The idea of cordially exchanging insurance and personal information with another driver when you're involved in an auto accident is common, but these days, some say doing so could be an issue.
The National Assocaition of Insurance Commissioners recently issued a warning to drivers to not give away too much of their information after getting into a car accident, according to a report from the Washington Post
. Some data that is commonly shared after these incidents, such as a driver's license number, can lead to identity theft
in some instances.
However, because many states have different requirements for what information must be exchanged, it's not always easy to keep track of what's necessary to share, the report said.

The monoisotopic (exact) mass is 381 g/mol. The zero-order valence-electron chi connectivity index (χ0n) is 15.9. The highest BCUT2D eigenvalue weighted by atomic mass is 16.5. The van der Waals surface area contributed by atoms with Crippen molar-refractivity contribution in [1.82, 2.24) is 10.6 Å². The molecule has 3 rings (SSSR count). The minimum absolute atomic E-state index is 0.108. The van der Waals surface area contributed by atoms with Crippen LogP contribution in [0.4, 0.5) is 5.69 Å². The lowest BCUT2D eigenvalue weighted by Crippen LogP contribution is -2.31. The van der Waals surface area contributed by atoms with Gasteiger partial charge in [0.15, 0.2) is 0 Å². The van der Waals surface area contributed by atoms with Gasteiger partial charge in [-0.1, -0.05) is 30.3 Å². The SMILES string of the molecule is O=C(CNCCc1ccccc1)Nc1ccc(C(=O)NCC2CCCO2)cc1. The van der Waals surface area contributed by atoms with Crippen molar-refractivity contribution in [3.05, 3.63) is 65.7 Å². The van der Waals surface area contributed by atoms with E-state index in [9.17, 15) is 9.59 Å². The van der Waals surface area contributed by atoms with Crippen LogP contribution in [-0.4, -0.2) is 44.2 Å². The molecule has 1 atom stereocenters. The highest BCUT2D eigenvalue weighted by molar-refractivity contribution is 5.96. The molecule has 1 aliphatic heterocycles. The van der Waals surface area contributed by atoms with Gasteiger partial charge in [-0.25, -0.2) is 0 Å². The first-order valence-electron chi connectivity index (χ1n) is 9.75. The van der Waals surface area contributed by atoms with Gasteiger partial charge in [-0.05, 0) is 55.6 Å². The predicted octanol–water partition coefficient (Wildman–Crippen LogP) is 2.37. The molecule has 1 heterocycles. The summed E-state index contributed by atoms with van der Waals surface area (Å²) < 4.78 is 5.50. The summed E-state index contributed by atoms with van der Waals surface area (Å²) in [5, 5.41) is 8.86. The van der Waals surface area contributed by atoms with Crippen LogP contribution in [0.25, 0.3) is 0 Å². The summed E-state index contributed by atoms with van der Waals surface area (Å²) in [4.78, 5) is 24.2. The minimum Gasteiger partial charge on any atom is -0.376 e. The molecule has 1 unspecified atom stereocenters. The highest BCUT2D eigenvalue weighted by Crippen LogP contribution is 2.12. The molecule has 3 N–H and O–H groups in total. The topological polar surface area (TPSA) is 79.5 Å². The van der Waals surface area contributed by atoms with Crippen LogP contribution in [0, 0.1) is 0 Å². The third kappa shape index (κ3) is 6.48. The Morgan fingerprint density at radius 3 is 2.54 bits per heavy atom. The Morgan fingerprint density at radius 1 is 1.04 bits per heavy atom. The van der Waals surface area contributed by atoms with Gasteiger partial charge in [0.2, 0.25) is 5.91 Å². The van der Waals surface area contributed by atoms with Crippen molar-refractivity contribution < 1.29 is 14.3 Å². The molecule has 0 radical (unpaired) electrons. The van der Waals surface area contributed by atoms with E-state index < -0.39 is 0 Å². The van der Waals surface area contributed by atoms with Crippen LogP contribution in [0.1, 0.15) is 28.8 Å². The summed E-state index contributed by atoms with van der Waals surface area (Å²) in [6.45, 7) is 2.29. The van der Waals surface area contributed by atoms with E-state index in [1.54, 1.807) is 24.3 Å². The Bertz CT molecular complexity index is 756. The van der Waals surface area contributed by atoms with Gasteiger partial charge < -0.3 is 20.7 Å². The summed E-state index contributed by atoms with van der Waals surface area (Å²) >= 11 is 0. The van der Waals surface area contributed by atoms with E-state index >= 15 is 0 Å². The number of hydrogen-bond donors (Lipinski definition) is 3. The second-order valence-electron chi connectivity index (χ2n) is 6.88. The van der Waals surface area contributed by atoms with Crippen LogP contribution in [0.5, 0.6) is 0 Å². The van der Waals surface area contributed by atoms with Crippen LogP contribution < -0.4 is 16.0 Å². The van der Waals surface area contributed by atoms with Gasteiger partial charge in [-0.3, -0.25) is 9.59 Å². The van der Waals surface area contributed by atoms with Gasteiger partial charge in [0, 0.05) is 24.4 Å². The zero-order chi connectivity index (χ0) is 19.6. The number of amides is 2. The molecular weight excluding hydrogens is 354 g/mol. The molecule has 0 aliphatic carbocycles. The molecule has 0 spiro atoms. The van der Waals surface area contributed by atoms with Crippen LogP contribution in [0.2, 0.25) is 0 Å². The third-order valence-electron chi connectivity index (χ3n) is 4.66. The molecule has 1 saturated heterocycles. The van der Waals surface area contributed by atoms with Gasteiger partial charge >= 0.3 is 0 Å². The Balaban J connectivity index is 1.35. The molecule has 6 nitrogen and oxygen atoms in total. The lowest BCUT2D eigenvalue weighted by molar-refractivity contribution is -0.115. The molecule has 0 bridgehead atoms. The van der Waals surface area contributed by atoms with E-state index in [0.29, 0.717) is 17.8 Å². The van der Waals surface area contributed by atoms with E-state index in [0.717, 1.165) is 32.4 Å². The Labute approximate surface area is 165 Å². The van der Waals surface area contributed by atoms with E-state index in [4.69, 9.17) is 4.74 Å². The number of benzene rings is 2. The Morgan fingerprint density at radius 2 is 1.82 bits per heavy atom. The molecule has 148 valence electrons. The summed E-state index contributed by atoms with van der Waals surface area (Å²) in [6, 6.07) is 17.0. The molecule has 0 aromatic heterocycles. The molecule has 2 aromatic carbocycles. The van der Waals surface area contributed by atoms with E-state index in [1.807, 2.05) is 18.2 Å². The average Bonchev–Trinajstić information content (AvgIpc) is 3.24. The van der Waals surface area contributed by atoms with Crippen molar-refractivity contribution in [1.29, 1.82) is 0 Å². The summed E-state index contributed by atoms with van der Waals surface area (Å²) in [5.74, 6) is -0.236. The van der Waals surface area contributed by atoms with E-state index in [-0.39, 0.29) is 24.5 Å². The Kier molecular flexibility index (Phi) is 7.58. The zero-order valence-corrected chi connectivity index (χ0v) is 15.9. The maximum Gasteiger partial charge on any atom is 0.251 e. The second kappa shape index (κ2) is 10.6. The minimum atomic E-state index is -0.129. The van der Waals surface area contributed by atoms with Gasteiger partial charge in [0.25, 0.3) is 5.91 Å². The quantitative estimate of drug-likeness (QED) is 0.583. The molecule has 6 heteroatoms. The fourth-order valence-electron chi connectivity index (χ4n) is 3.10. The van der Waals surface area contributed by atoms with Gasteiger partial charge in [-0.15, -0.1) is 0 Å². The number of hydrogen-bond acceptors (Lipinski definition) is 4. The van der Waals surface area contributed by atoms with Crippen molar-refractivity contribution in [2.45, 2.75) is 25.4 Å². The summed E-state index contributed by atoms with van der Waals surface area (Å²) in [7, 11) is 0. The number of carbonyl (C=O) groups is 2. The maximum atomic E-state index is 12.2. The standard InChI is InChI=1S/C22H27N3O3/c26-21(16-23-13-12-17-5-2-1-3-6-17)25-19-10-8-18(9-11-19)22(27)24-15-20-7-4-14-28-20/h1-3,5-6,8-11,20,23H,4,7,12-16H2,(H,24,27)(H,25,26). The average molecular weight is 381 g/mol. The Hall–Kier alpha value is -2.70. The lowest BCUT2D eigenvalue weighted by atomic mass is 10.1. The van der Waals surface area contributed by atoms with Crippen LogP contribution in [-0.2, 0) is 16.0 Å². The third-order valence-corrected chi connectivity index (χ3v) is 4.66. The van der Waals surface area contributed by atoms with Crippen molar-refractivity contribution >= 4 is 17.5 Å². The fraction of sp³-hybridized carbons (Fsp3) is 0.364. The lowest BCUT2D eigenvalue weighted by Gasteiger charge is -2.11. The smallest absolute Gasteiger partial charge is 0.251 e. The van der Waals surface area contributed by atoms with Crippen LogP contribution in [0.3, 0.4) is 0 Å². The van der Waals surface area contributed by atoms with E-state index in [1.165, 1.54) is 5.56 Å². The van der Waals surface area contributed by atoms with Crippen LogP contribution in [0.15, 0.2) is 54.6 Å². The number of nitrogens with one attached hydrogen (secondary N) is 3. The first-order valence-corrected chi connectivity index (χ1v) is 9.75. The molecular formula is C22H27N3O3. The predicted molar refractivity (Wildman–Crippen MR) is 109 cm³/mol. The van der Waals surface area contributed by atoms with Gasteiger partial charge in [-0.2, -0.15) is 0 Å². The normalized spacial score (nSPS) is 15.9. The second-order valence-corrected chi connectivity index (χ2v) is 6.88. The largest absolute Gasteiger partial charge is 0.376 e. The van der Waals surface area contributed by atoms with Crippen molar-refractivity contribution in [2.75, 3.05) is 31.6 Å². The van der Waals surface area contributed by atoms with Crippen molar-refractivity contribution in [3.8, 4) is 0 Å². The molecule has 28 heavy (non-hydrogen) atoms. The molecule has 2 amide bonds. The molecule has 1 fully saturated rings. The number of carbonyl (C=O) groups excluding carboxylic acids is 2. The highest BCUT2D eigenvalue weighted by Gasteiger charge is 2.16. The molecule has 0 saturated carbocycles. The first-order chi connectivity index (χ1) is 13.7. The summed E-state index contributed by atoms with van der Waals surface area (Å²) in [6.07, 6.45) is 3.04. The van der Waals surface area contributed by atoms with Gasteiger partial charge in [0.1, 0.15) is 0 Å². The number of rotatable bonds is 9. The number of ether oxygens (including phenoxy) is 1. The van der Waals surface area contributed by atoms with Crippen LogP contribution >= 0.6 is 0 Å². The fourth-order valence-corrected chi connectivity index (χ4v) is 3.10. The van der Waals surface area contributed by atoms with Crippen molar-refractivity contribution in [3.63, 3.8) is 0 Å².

"Of course we urge consumers to follow their local laws," Scott Holeman, communications director of NAIC, told the newspaper. "This is one of the reasons NAIC recommends you always call the police in the event of an accident. They are your first, best resource on the nuances of state law, especially if someone is injured." Eduard Goodman
, chief privacy officer for Identity Theft 911, has a blog about the privacy concerns consumers face in their daily lives.
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